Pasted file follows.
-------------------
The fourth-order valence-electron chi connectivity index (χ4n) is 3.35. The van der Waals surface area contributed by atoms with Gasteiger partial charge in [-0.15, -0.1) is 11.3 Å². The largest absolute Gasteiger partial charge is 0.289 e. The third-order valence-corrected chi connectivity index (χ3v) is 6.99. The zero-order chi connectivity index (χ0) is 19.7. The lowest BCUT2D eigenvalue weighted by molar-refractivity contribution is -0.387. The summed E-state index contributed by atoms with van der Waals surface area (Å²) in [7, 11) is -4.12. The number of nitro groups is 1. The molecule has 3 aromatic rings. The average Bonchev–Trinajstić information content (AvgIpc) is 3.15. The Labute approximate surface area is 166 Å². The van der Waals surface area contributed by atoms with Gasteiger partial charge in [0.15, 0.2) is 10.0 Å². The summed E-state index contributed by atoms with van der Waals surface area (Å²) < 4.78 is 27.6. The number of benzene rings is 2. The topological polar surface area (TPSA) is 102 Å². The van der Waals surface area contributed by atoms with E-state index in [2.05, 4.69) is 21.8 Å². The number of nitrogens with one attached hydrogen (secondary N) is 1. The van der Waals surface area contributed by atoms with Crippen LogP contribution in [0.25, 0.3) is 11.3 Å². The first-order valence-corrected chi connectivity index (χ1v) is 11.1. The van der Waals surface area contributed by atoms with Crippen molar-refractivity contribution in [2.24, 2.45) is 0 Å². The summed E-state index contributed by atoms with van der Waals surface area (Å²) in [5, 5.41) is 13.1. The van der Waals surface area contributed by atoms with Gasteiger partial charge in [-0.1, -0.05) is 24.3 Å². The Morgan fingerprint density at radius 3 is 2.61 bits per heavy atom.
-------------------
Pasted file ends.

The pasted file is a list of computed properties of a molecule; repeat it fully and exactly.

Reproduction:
The fourth-order valence-electron chi connectivity index (χ4n) is 3.35. The van der Waals surface area contributed by atoms with Gasteiger partial charge in [-0.15, -0.1) is 11.3 Å². The largest absolute Gasteiger partial charge is 0.289 e. The third-order valence-corrected chi connectivity index (χ3v) is 6.99. The zero-order chi connectivity index (χ0) is 19.7. The lowest BCUT2D eigenvalue weighted by molar-refractivity contribution is -0.387. The summed E-state index contributed by atoms with van der Waals surface area (Å²) in [7, 11) is -4.12. The number of nitro groups is 1. The molecule has 3 aromatic rings. The average Bonchev–Trinajstić information content (AvgIpc) is 3.15. The Labute approximate surface area is 166 Å². The van der Waals surface area contributed by atoms with Gasteiger partial charge in [0.15, 0.2) is 10.0 Å². The summed E-state index contributed by atoms with van der Waals surface area (Å²) < 4.78 is 27.6. The number of benzene rings is 2. The topological polar surface area (TPSA) is 102 Å². The van der Waals surface area contributed by atoms with E-state index in [2.05, 4.69) is 21.8 Å². The number of nitrogens with one attached hydrogen (secondary N) is 1. The van der Waals surface area contributed by atoms with Crippen LogP contribution in [0.25, 0.3) is 11.3 Å². The first-order valence-corrected chi connectivity index (χ1v) is 11.1. The van der Waals surface area contributed by atoms with Crippen molar-refractivity contribution in [2.24, 2.45) is 0 Å². The summed E-state index contributed by atoms with van der Waals surface area (Å²) in [5, 5.41) is 13.1. The van der Waals surface area contributed by atoms with Gasteiger partial charge in [-0.1, -0.05) is 24.3 Å². The Morgan fingerprint density at radius 3 is 2.61 bits per heavy atom.